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Establishing Contacts: Lessons Learned from the Researcher Guidebook

April 23, 2024—As UIDP President and CEO Anthony Boccanfuso often notes, “Organizations don’t collaborate. People do.” Connecting with the right individual can make or break a collaboration before it even starts, but navigating an outside organizational structure and finding like-minded individuals with the power to forge a relationship comes with a host of challenges. For researchers looking to find partners, understanding how to establish the right contacts is crucial.

Wide networks

According to the six handshakes rule (also referred to as six degrees of separation), all people are six or fewer connections away from one another. Ideally, previous relationships or contacts of contacts form a network that can be leveraged to find collaborators in other organizations. Asking contacts you already have at a university or company about finding the right person there for a particular project can help push collaborations forward. But if you don’t have any existing connections in an organization, there are other ways to find people who can help.

Organizations have networks that can be leveraged, even if you don’t already have personal connections in the network. Large companies and research institutions may have professional connectors—academic engagement or corporate engagement professionals, respectively—who can help researchers make contact with someone they’re hoping to collaborate with. For researchers in academia, other faculty members may also have experience with company partners to leverage. Sponsored programs offices or offices of development or advancement can help make connections with their contacts, and some institutions have dedicated economic development professionals who are well-connected with local industry. Leveraging alumni is also an option (see the UIDP Leveraging Alumni Networks Guide for more information on how alumni can strengthen research partnerships).

Company researchers (as well as other representatives) can also use peers’ connections to establish a relationship, even without a formal engagement office in-house. For all sectors, presenting at professional conferences or serving on a committee or board, visiting other research organizations that do related research, and engaging with other professionals online are ways to build a network that can help support future collaborations.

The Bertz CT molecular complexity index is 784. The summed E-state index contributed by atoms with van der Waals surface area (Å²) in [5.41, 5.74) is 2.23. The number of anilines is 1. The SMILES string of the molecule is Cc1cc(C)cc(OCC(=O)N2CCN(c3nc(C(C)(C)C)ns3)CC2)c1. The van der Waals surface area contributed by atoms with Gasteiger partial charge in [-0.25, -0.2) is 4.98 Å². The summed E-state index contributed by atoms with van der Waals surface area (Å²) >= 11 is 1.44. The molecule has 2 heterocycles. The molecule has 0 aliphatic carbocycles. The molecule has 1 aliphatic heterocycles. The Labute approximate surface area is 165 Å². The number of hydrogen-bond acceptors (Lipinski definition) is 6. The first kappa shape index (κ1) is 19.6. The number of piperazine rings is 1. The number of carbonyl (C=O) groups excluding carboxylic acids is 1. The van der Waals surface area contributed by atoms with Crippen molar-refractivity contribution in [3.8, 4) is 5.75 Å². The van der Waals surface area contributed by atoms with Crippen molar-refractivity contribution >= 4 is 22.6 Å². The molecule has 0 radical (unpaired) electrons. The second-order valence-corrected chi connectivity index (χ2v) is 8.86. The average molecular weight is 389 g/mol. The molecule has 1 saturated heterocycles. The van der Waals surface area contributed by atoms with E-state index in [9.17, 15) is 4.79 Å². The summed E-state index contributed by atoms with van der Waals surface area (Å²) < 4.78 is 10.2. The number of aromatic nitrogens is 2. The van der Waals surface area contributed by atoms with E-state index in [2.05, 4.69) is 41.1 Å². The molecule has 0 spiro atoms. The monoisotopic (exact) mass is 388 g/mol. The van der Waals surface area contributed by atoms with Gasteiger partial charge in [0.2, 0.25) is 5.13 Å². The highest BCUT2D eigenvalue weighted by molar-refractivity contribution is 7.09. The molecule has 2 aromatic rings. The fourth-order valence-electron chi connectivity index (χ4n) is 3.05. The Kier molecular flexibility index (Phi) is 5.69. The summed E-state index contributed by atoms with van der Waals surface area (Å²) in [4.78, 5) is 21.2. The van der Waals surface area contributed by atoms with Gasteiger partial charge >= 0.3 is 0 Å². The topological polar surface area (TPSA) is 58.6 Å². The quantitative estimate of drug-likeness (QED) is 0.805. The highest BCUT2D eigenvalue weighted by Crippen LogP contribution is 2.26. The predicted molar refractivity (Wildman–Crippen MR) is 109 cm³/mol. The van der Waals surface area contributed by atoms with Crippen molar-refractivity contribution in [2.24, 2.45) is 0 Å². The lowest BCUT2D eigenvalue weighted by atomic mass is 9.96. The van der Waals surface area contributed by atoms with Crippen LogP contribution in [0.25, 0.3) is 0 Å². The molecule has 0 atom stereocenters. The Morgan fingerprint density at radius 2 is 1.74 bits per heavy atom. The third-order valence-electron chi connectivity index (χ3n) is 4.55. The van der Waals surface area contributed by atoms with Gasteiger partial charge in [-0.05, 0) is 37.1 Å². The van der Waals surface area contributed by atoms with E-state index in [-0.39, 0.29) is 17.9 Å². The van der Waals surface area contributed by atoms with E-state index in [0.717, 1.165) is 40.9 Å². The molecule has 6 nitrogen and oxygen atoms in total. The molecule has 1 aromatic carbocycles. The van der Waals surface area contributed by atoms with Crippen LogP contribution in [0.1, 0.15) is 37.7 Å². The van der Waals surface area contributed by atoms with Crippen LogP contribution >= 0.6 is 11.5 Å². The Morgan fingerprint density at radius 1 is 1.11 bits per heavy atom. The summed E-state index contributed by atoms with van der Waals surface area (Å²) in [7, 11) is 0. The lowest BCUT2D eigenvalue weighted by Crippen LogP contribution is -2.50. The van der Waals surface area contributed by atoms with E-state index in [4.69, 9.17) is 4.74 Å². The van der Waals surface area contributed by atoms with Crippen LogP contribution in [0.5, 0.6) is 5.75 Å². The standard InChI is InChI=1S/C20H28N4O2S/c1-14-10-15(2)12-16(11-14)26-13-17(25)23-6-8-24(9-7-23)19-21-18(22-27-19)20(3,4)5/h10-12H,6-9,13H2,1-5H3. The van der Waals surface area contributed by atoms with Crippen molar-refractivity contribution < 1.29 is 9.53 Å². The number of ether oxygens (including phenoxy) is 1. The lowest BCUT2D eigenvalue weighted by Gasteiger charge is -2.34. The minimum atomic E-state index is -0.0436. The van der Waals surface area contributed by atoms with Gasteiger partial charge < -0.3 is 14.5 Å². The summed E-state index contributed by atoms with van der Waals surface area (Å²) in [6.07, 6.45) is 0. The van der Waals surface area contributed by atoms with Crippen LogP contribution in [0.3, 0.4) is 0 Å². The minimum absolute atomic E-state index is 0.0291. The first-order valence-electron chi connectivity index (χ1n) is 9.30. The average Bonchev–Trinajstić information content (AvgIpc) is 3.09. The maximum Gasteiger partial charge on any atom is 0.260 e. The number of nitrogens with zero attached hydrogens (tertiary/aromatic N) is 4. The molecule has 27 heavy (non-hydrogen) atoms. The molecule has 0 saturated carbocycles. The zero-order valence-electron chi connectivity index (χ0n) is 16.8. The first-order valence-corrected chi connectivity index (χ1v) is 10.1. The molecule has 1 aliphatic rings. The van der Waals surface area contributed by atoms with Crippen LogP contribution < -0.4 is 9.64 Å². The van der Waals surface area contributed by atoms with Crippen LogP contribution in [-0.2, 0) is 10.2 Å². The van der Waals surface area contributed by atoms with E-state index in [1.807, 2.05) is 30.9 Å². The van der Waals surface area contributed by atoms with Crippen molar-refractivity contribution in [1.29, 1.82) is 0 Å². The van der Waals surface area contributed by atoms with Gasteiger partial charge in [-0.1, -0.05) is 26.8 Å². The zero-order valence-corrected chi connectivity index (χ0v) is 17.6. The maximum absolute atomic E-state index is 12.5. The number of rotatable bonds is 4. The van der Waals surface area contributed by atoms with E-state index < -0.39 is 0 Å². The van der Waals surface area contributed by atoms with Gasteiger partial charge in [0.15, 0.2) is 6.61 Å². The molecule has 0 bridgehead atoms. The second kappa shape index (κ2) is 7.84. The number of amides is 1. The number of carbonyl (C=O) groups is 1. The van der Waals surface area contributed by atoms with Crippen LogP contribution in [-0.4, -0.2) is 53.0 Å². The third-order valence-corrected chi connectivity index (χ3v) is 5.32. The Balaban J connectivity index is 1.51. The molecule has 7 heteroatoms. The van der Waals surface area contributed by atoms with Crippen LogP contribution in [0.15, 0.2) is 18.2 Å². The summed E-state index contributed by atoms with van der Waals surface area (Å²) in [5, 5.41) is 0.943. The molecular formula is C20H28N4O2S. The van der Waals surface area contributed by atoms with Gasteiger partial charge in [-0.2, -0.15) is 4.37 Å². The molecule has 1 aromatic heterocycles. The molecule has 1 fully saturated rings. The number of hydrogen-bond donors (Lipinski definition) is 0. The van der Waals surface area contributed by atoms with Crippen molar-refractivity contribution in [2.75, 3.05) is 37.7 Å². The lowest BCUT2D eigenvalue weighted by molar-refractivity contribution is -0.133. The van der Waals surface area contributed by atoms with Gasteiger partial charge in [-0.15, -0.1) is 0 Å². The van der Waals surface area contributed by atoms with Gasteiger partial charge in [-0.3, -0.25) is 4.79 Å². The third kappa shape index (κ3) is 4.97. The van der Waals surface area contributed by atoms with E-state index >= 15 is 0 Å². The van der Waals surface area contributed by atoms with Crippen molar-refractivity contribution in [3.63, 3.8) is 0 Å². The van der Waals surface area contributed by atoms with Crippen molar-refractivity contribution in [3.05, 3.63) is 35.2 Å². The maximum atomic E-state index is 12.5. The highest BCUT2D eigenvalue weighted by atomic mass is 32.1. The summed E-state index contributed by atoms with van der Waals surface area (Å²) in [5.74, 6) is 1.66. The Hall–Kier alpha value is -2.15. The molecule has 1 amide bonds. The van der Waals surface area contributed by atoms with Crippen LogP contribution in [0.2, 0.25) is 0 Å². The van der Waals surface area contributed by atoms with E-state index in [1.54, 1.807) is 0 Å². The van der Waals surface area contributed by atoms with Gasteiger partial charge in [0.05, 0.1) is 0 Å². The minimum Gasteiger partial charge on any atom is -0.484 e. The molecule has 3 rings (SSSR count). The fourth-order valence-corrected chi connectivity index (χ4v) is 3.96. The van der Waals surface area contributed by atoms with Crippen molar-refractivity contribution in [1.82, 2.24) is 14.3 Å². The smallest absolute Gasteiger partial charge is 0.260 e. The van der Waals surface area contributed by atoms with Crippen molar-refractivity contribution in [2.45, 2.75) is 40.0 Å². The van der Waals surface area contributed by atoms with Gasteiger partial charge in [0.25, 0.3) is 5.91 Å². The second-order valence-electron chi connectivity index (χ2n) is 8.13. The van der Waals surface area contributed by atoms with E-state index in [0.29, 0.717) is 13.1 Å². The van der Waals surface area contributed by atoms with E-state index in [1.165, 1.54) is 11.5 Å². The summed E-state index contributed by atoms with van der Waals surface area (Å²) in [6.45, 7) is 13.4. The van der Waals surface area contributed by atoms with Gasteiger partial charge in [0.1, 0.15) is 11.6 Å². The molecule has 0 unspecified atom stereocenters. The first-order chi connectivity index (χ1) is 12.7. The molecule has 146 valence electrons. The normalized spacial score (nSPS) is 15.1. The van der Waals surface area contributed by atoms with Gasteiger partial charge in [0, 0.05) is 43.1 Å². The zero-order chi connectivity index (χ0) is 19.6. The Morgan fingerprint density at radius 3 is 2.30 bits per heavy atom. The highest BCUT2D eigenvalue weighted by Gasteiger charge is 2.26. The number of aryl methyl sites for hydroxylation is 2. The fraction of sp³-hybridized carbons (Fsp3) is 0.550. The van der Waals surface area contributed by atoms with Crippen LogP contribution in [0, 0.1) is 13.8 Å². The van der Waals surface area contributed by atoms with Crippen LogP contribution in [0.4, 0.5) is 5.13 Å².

Conference presentations, publishing in high-impact journals, or even posting about research interests on social media platforms can help give projects the visibility they need to attract potential partners. An updated research website that offers information on their labs and upcoming projects creates a direct avenue for interested parties to inquire about collaborations, especially if it’s linked to your company or university website.

Beyond intentional network building, collaborations are often fueled by serendipitous encounters—personal interactions that happen at the right place and the right time. For more about serendipitous connections and networking, see UIDP’s Networking with a Purpose, which explores ways to encourage these interactions to build relationships and expand research collaborations.

Researching researchers

Patent literature and vendor platforms that crunch this data can help identify researchers in a specific field of interest, and universities often feature their researchers and projects on the organizational website or in a searchable database. Institutional newsletters and other publications often highlight successful research initiatives and standout faculty. Government agency award databases are also a valuable source of information, often listing the scope of the project and information about the lead investigators.

One of the key challenges to finding potential partners is navigating organizational structures. Even within a sector, roles and structures vary greatly from organization to organization. UIDP’s Comparing Internal Structures Guide details examples of both university and industry structures, as well as the different types of offices, titles, and functions. Knowing what titles or offices to look for in a potential partner organization can help identify the right people to contact to discuss a collaboration.

Why it matters

Starting a new research relationship can be daunting, but knowing where to start searching for the right connections is the first step. Creating a solid foundation by connecting with the right individual is key to establishing a partnership that can grow and expand, bringing the beneficial outcomes that everyone is looking for.

We want to hear from you. How do you establish connections in new partner organizations? Let us know on our LinkedIn profile.

The 3-Minute Read is a UIDP member information piece and does not represent the opinions of our members or representatives. We welcome your comments on our LinkedIn profile.

This 3-Minute Read is part of a series based on the Researcher Guidebook, a public resource published by UIDP. Our members have access to a sequential learning path and Quick Guide developed to help researchers tap into our collective knowledge and clearly understand their pivotal role in cross-sector research partnerships.